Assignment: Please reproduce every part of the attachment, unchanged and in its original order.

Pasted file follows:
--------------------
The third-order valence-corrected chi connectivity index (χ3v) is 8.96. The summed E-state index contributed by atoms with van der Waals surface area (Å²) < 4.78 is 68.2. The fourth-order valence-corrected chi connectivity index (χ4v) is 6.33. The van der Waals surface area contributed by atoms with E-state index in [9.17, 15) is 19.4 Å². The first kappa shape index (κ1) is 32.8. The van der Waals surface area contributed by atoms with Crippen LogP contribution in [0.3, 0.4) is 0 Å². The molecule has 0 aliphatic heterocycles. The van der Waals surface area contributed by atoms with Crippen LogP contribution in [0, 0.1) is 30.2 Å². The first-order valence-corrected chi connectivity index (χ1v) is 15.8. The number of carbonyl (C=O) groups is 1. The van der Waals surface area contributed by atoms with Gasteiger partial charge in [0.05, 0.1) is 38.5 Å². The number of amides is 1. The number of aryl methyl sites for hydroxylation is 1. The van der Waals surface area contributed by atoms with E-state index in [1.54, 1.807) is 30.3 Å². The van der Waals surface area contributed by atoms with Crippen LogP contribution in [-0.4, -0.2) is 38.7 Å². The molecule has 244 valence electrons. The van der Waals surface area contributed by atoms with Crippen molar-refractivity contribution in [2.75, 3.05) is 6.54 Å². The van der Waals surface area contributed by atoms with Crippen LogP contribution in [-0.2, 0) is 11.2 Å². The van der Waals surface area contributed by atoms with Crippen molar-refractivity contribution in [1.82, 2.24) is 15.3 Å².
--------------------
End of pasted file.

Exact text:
The third-order valence-corrected chi connectivity index (χ3v) is 8.96. The summed E-state index contributed by atoms with van der Waals surface area (Å²) < 4.78 is 68.2. The fourth-order valence-corrected chi connectivity index (χ4v) is 6.33. The van der Waals surface area contributed by atoms with E-state index in [9.17, 15) is 19.4 Å². The first kappa shape index (κ1) is 32.8. The van der Waals surface area contributed by atoms with Crippen LogP contribution in [0.3, 0.4) is 0 Å². The molecule has 0 aliphatic heterocycles. The van der Waals surface area contributed by atoms with Crippen LogP contribution in [0, 0.1) is 30.2 Å². The first-order valence-corrected chi connectivity index (χ1v) is 15.8. The number of carbonyl (C=O) groups is 1. The van der Waals surface area contributed by atoms with Gasteiger partial charge in [0.05, 0.1) is 38.5 Å². The number of amides is 1. The number of aryl methyl sites for hydroxylation is 1. The van der Waals surface area contributed by atoms with E-state index in [1.54, 1.807) is 30.3 Å². The van der Waals surface area contributed by atoms with Crippen LogP contribution in [-0.4, -0.2) is 38.7 Å². The molecule has 244 valence electrons. The van der Waals surface area contributed by atoms with Crippen molar-refractivity contribution in [2.75, 3.05) is 6.54 Å². The van der Waals surface area contributed by atoms with Crippen LogP contribution in [-0.2, 0) is 11.2 Å². The van der Waals surface area contributed by atoms with Crippen molar-refractivity contribution in [1.82, 2.24) is 15.3 Å².